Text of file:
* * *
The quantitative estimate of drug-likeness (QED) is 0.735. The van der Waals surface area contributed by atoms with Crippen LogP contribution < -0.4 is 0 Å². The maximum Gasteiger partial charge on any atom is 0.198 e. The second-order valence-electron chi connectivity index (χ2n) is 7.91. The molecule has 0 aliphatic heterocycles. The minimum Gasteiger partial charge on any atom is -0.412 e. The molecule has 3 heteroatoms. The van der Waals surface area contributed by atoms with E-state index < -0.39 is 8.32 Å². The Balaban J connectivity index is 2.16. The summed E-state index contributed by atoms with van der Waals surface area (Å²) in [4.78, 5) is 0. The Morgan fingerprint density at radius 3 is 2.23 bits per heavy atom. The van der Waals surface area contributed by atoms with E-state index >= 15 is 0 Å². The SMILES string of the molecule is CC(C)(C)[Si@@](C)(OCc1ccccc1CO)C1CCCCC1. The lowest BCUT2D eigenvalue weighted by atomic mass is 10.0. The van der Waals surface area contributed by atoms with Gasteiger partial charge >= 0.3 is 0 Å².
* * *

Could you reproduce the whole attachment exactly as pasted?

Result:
The quantitative estimate of drug-likeness (QED) is 0.735. The van der Waals surface area contributed by atoms with Crippen LogP contribution < -0.4 is 0 Å². The maximum Gasteiger partial charge on any atom is 0.198 e. The second-order valence-electron chi connectivity index (χ2n) is 7.91. The molecule has 0 aliphatic heterocycles. The minimum Gasteiger partial charge on any atom is -0.412 e. The molecule has 3 heteroatoms. The van der Waals surface area contributed by atoms with E-state index < -0.39 is 8.32 Å². The Balaban J connectivity index is 2.16. The summed E-state index contributed by atoms with van der Waals surface area (Å²) in [4.78, 5) is 0. The Morgan fingerprint density at radius 3 is 2.23 bits per heavy atom. The van der Waals surface area contributed by atoms with E-state index >= 15 is 0 Å². The SMILES string of the molecule is CC(C)(C)[Si@@](C)(OCc1ccccc1CO)C1CCCCC1. The lowest BCUT2D eigenvalue weighted by atomic mass is 10.0. The van der Waals surface area contributed by atoms with Gasteiger partial charge >= 0.3 is 0 Å².